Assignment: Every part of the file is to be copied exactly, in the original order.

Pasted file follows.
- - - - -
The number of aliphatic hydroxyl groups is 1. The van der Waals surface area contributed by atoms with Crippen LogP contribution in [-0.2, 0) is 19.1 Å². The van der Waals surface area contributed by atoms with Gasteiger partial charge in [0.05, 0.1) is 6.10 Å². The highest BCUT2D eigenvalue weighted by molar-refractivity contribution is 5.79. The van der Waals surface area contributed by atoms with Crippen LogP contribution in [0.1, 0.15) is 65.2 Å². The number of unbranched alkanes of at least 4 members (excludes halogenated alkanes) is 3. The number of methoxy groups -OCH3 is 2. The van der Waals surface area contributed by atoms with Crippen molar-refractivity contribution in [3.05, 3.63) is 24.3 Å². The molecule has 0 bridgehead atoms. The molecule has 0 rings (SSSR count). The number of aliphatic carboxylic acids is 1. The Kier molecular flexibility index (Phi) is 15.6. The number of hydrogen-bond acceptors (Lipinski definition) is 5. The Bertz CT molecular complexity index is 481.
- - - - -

The number of aliphatic hydroxyl groups is 1. The van der Waals surface area contributed by atoms with Crippen LogP contribution in [-0.2, 0) is 19.1 Å². The van der Waals surface area contributed by atoms with Gasteiger partial charge in [0.05, 0.1) is 6.10 Å². The highest BCUT2D eigenvalue weighted by molar-refractivity contribution is 5.79. The van der Waals surface area contributed by atoms with Crippen LogP contribution in [0.1, 0.15) is 65.2 Å². The number of unbranched alkanes of at least 4 members (excludes halogenated alkanes) is 3. The number of methoxy groups -OCH3 is 2. The van der Waals surface area contributed by atoms with Crippen molar-refractivity contribution in [3.05, 3.63) is 24.3 Å². The molecule has 0 bridgehead atoms. The molecule has 0 rings (SSSR count). The number of aliphatic carboxylic acids is 1. The Kier molecular flexibility index (Phi) is 15.6. The number of hydrogen-bond acceptors (Lipinski definition) is 5. The Bertz CT molecular complexity index is 481.